Growing up, Rapinoe never had role models of her own because fewer women in sports were openly gay. For her, being someone others look up to is an honor, not a burden.

“I don’t feel like just because I’m a soccer player and I’m out I have to be a role model. It’s something that really means a lot to me,” she says, recalling countless times where she’s connected with fans expressing their gratitude for being out and proud.

“It’s an amazing feeling,” she says. “It just reaffirms over and over how right I was to come out and say, ‘This is who I am and I’m totally fucking proud of it.’”

And despite potential blowback, she makes her advice clear for closeted LGBT athletes contemplating coming out: “Do it.”

“It’s one of the best decisions I ever made in my life. You rarely find when a person comes out that they regret it,” she says. “Being true to yourself is a really beautiful thing.”


Anti-gay GOPer Aaron Schock locks down Instagram account as outing rumors swirl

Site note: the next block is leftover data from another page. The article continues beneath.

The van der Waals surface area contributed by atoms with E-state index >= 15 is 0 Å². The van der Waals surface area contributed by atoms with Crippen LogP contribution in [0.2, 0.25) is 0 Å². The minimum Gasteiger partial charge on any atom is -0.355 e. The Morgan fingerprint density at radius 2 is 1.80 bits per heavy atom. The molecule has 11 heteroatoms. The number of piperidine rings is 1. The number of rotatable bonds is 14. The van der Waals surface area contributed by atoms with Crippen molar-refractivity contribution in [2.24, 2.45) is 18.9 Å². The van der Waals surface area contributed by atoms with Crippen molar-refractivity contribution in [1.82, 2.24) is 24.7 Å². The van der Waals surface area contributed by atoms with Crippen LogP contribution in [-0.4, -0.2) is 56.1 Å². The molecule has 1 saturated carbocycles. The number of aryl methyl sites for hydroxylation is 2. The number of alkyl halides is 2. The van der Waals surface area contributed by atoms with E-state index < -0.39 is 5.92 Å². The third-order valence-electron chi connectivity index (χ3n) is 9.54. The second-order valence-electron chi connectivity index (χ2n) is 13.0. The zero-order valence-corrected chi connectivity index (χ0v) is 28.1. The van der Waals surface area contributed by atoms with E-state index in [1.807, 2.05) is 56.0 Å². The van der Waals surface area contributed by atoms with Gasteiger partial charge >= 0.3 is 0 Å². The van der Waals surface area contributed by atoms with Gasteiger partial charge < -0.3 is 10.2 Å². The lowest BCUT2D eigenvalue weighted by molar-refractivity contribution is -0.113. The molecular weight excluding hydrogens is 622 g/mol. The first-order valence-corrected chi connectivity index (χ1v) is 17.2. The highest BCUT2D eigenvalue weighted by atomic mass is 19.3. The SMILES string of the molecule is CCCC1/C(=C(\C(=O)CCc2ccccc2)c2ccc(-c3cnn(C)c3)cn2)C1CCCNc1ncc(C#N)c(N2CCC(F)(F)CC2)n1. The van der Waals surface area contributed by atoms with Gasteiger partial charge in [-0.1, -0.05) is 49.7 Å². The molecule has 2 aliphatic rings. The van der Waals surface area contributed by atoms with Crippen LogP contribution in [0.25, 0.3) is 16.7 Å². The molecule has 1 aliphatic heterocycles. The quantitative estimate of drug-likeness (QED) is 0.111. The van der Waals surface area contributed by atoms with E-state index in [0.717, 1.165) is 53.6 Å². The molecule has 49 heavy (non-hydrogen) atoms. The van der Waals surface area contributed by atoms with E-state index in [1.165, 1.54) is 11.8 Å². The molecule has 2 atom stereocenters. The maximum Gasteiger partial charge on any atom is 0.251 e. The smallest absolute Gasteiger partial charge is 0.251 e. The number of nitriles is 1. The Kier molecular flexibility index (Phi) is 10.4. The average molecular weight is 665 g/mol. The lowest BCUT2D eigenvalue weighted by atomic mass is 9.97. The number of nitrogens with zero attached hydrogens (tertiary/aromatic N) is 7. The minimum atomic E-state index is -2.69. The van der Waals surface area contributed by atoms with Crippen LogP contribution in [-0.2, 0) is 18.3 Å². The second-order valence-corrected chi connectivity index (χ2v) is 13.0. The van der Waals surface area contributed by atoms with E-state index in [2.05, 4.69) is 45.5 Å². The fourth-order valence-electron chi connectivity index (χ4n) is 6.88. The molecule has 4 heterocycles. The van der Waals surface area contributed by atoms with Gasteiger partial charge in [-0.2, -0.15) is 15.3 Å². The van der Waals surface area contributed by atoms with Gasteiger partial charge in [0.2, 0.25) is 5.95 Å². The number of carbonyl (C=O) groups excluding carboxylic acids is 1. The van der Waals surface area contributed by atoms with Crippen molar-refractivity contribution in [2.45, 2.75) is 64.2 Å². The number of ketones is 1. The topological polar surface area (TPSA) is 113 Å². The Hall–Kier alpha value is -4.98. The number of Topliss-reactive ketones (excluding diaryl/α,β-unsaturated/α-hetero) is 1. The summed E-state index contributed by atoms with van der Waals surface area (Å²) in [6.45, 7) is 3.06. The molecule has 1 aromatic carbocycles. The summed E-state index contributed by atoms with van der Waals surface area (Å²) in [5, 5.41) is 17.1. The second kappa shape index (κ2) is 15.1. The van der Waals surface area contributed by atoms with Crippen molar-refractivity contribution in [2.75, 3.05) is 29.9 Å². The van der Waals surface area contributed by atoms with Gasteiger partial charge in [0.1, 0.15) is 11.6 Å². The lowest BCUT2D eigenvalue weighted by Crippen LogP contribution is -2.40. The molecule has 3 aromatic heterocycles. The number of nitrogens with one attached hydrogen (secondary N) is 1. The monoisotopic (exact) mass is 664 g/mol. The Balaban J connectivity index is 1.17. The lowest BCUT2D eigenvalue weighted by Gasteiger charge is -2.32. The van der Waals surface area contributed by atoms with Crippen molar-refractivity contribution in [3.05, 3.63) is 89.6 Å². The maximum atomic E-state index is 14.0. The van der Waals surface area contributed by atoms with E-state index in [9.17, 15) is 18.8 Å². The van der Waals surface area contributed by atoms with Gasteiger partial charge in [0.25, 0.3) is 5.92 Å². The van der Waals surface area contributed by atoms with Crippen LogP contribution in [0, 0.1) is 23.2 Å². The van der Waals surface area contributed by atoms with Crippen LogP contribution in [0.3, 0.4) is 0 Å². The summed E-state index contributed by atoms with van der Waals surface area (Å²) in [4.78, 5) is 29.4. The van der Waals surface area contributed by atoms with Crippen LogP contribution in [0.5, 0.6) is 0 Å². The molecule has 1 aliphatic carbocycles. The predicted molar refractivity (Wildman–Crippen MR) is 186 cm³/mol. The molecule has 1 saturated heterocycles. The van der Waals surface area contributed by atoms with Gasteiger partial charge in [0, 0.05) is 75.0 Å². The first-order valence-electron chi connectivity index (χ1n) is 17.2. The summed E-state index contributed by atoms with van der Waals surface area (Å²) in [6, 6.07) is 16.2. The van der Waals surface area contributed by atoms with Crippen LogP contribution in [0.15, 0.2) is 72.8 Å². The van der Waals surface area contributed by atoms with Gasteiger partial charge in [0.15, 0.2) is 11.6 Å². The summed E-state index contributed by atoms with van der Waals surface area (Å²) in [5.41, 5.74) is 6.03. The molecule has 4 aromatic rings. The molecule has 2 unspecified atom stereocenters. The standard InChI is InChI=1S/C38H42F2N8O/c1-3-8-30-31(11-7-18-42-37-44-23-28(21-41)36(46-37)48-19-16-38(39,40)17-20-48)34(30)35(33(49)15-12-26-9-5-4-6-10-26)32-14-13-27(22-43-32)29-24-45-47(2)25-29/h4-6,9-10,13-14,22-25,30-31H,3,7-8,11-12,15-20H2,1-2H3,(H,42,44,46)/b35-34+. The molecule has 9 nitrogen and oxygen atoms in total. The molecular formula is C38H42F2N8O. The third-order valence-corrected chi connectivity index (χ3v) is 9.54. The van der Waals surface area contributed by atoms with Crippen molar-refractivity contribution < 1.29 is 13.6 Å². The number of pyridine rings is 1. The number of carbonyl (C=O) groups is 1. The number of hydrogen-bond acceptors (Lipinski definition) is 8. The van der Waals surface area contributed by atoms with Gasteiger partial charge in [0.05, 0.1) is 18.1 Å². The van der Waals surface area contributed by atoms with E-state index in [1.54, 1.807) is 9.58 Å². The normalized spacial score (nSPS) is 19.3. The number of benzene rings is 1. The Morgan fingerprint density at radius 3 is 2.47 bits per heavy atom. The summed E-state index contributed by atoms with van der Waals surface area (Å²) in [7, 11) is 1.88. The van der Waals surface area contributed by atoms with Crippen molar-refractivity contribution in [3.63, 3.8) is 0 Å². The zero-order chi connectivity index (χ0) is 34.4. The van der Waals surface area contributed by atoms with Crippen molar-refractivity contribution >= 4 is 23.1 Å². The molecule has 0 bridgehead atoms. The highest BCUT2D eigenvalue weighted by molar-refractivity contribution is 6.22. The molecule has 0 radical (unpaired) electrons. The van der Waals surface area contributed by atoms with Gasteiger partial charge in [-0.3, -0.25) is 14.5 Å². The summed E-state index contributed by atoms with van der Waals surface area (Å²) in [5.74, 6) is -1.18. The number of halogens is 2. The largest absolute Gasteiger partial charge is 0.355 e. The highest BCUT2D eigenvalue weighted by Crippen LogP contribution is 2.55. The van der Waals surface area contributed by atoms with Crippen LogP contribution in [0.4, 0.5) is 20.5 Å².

Anti-gay GOP Cong. Aaron Schock locks down his Instagram account as gay rumors grow.


NYT kinda outs Aaron Schock

The NYT reported on Itay Hod's outing of an unnamed GOP congressman, then linked to multiple stories naming him.


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33 couples got married at the Grammys this past Sunday, several of which were gay.


Ellen’s “coming out” interview on Oprah 17 years ago (video)

Ellen talks about how she was always afraid that Oprah wouldn't like her if she ever found out Ellen was gay.


Cartoon: Ellen Page comes out

Ellen Page, Human Rights Campaign, Juno, coming out, HRC, gay news, Washington Blade

Ellen Page comes out. (Washington Blade cartoon by Ranslem)


Importance of openly gay elected officials

Jim Graham, Washington, D.C., gay news, Washington Blade, gay elected